Issues

  • The clutch in this hub has only 24 points of engagement, which although better than other hubs, can mean that a moderate amount of pedalling is required before engagement.
  • The hub flanges are very close together, which means that larger wheels especially have limited strength compared to a standard unicycle wheel. So far this has not been an issue even on wheels up to 32" (ridden on road), but is something to bear in mind.

Maintenance

  • Bearings don’t last forever - they should be always coated in a light coat of oil or grease to reduce surface corrosion, and they may need replacing every few years depending on riding conditions and distance.
    To remove the bearings, both nuts must first be removed. The disk side nut is right hand thread, and the clutch side nut is a left hand thread (reverse thread).
  • The hub should ideally be checked for wear, and cleaned and re-greased regularly to ensure a long and reliable life. This should probably be done every 500-1000 miles with the amount of abuse that unicycling can give to these hubs that were not designed for it. To do this, the non-clutch (disk) side nut is removed, and the axle can then be lightly knocked out from that side.
    To re-install, spin the axle in the freewheel direction while re-inserting and the pawls should automatically retract and slide into the hub shell, then tighten up the disk side nut (a spanner can be used carefully on the square taper axle as something to tighten up against).

Unicycle Specific Hubs - soon:

Qu-Ax Sprag Clutch Freewheel Hub


Summary
This is a prototype hub made by Qu-Ax being tested by Becky Wiedener and Florian Kaiser. This is the first freewheel hub that has been designed from the ground up for unicycling.
This hub has 100mm bearing spacing and 42x12mm bearings to fit into standard ISIS/Q-Axle frames.
It uses the Qu-Ax Q-Axle crank interface, an instant engagement sprag clutch, and has a standard 6 bolt disk pattern.

Usage
This is expected to be the most popular hub for freewheel unicycle usage once released and should be a drop in replacement for non-freewheel hubs (although new spokes may be required).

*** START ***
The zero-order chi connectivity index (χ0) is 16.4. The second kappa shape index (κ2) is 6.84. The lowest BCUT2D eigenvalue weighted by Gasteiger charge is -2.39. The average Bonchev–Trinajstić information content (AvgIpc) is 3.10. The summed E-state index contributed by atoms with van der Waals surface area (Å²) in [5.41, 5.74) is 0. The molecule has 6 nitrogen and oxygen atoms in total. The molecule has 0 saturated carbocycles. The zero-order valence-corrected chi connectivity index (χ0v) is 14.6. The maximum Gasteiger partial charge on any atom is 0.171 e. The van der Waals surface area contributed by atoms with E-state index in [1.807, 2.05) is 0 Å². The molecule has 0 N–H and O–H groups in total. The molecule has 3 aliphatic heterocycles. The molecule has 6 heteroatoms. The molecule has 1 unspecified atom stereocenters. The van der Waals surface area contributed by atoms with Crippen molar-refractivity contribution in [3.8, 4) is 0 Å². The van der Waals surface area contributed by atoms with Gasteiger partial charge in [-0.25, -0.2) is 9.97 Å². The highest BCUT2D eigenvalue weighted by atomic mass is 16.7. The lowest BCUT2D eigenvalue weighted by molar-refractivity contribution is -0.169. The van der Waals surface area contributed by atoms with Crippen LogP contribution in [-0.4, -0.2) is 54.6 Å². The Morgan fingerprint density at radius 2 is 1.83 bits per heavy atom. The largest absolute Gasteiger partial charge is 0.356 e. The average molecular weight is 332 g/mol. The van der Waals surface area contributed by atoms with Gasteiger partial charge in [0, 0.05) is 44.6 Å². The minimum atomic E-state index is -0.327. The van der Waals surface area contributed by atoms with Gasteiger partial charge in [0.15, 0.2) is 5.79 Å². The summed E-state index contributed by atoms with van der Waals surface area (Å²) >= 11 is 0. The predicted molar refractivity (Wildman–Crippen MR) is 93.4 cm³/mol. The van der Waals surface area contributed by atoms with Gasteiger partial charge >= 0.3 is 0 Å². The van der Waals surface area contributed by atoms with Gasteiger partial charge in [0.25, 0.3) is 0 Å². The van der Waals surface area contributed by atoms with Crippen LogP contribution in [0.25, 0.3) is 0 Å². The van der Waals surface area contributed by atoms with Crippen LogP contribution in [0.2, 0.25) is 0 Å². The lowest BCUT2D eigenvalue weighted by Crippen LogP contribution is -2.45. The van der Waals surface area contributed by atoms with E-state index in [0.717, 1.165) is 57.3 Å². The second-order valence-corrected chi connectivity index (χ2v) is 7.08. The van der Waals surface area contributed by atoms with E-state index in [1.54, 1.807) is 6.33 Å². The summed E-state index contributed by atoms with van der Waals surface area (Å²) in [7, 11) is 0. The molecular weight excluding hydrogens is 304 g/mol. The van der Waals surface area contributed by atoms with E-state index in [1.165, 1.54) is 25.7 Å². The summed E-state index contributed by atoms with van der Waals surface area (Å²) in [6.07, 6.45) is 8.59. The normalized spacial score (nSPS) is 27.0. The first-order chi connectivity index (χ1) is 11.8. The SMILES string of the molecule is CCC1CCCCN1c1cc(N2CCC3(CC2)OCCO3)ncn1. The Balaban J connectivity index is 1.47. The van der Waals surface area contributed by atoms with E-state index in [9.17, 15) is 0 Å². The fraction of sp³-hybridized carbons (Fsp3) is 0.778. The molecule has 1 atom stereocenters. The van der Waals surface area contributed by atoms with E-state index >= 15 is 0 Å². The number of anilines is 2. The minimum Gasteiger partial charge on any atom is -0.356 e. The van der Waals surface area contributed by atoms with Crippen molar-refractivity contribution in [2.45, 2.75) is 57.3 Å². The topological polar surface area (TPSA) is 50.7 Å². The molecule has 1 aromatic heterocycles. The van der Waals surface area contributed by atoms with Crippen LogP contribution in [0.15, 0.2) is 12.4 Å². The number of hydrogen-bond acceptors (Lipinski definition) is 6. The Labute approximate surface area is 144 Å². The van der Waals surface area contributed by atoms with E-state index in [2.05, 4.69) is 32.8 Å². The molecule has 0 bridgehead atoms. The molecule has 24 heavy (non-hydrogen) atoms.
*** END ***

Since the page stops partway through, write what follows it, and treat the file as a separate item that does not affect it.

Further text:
DIY Hubs/unusual freewheel unicycles:

DIY Freewheel Hub - AWS

@aws has made his own ISIS freewheel hub with two sprag clutch bearings:
Freewheel Unicycling Megathread - #40 by aws

Not a unicycle:

MC² Transformer Bike


This is an interesting bike that first appeared in 2014 as crowdfunding campaign, went on to full production, then the company went quiet more recently.
Most interesting to us unicyclists is the front wheel, complete with of a two speed geared freewheeling hub.
The bearing spacing is unknown, but it’s presumed to be close to 100mm, and it appears to use standard 17x40x12 square taper axle bearings.

The shifting appears to work by means of a free-spinning planetary gear set (for 1:1), with an outer ring gear that’s locked in place to go to the high gear. In the prototypes this locking mechanism was a secondary disk brake, but the finished products appear to possibly use some kind of drum brake or enclosed disk arrangement.
With some imagination one can see how this same idea could be used to create a freewheeling/fixed hub complete with hand controlled shifter.

https://www.mc2bike.com/store/p11/MC²_DRIVING_WHEELSET.html (website working Jan 2021)

Bellcycle

This is another crowd funded product that went on to full production, but it was only ever sold as a kit of parts.


It utilises an extra wide square taper axle complete with chain drive in a similar manner to some DIY geared unicycles but with a freewheeling sprocket connected to the driving wheel.

http://bellcycles.com/ (website working Jan 2021)

Kervelo Bicycle Hub

This was a hub designed for a recumbent bicycle by the company Kervelo.
It consisted of a Pinion P-line gearbox with single sided mount and a huge custom cage hub and wheel surrounding it.
This never looked like it would be the strongest design around, but it was a fascinating concept and it presumably worked on a recumbent!

It used ISIS cranks, would have been at least 2.7KG (the weight of a Pinion gearbox), and due to the single sided mount, almost certainly not strong or stiff enough to ride as part of a unicycle.

Kervelo kernel-hub

Following the apparent success of their previous hub prototype with a Pinion gearbox, Kervelo then went on to create the Kernel Hub, a 6/12 speed internally geared hub complete with ISIS cranks and pretty normal looking spacing, but with a somewhat unusual looking mounting setup.


Sadly despite apparently going into production, this disappeared as fast as it appeared and it never seems to have actually been sold.
https://www.kervelo.com/transmissions/gearhub-kernel-hub/ (web-page no longer exists - 2021)

Bicymple

Another front wheel drive bicycle that went into production, this one with a two speed Schlumpf road (square taper) hub.


They also sell a single speed version as well as a rear wheel drive Bicymple Play however this appears to be using a standard square taper hub, very similar looking to the Nimbus/Madazz Drift Trike hubs.

https://shop.bicymple.com/products/bicymple-penny-farthing (Website working Jan 2021)

Unibike